COVID-19: Trudeau announces a contribution of $ 300 million to the global fight

COVID-19: Trudeau annonce une contribution de 300 millions $ à la lutte mondiale

COVID-19: Trudeau annonce une contribution de 300 millions $ à la lutte mondiale

The prime minister Justin Trudeau should specify the extent of this funding during a speech at the summit virtual “Global Goal: Unite for Our Future”, Sunday.

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June 27, 2020 8: 27

Updated at 13h21

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COVID-19: Trudeau announces a contribution of $ 300 million to the global fight

Mike Blanchfield

The Canadian Press

OTTAWA – Canada will contribute $ 300 million to the international effort to combat the COVID-19, said Saturday the prime minister Justin Trudeau.

Mr. Trudeau made the announcement in conjunction with the summit virtual “Global Goal: Unite for Our Future”. A concert will be broadcast on social networks as of 14: 00 and rebroadcast in the evening at 20: 00 ET, on tv channels, English-speaking CBC, CTV, Global and City TV.

The aim of Global Citizen, which organizes both events, aims to raise 42.8 billion $ to combat the pandemic. The organization describes itself as “a community of people who want to deal with the most important challenges of the planet and extreme poverty”.

Mr. Trudeau said that Canada will provide $ 180 million to deal with the immediate impacts of the pandemic on both a humanitarian and a development.

“It is necessary that we recognize that the pandemic strikes hard on already vulnerable populations. We must not let them down, ” said the prime minister. We must work hand in hand to ensure that a vaccine will be affordable and accessible to all.”

And Canada will provide $ 120 million in a new initiative called Accelerator ACT created in April by the world health Organization, the French government, the european Commission and the Bill and Melinda Gates Foundation to ensure equitable access to medical treatment.

The Accelerator ACT supports organizations, health professionals and businesses in their efforts to develop a vaccine, drug treatments and diagnostic tools to combat the pandemic.

Aid agencies and canadian groups, activists say that the contribution represents only a fraction of what will eventually be needed to fight the pandemic and to ensure access of poor countries to a vaccine.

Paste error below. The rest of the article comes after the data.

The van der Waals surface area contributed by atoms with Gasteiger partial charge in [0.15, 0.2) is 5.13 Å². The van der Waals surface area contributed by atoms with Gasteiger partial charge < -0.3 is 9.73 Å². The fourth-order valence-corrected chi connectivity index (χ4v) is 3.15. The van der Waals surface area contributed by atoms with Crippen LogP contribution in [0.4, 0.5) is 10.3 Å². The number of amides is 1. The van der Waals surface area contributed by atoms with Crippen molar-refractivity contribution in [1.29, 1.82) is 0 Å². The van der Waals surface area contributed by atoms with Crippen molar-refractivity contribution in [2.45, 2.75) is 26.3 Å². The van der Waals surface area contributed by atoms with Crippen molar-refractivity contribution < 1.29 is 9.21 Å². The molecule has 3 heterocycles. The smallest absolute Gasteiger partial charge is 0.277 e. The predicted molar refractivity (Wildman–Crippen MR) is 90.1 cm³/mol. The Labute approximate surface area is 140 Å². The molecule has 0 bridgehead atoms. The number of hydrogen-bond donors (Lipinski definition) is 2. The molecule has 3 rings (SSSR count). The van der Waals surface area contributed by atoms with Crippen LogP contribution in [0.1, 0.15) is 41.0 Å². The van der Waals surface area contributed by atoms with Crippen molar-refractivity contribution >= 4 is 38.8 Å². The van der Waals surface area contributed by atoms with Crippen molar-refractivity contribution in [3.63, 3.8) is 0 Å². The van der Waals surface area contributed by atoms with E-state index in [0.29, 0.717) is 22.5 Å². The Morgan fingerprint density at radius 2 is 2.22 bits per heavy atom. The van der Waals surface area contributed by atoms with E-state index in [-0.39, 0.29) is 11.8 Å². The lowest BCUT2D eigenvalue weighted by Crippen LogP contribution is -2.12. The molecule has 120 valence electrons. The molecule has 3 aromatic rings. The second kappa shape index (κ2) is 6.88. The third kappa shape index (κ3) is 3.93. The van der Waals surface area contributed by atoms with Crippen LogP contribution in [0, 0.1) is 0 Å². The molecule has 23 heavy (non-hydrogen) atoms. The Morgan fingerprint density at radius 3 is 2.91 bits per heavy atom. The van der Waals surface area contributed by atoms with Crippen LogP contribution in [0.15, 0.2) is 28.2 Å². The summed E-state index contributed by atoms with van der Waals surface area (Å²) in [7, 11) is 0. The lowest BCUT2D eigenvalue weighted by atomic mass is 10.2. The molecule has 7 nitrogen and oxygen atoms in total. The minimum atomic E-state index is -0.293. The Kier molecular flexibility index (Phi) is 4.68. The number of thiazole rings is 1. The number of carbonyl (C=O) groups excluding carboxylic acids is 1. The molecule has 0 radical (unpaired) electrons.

According to Julia Anderson, chief of operations of the canadian Partnership for the health of women and children (CanSFE), believes that Canada should devote 1 % of its expenses related to the COVID-19 to international efforts.

“The ACT is in the process of becoming one with a bit of luck a one-stop shop, welcomes Ms. Anderson. The plane is made so that it is stealing.”

According to her, the assistance announced by Mr. Trudeau should not be considered as a “deposit” for future expenses. His group and two other organizations fighting poverty – One Campaign and Results Canada – wish that Canada spends one percent of its programs the overall costs related to the COVID-19 international assistance.

These groups felt that this would require an increase of at least $ 1.5 billion of the budget of Canadian foreign aid, which amounts to approximately $5 billion.

Nicolas Moyer, executive director of the canadian Council for international cooperation (CCIC), said that his organization will submit during the summer, a memorandum to government to encourage them to increase aid spending in the upcoming federal budget. The CCIC has not yet made the amount of the increase, but Mr. Moyer is convinced that the goal of one percent suggested by other groups is appropriate.

“Canada’s response to the pandemic has been important to the country and it must be brought into line with the ambition of the world,” said Mr. Moyer.

Several groups have lauded the efforts of the minister of international Development, Karina Gould to convince the government to become more involved in international aid.

“We are pleased to see the minister Gould to ask for more investment, because they are desperately needed, says the canadian director of One Campaign, Stuart Hickox. Investment is needed to cope with the humanitarian crisis and ensure that tests, treatments and eventually a vaccine will be available everywhere.”

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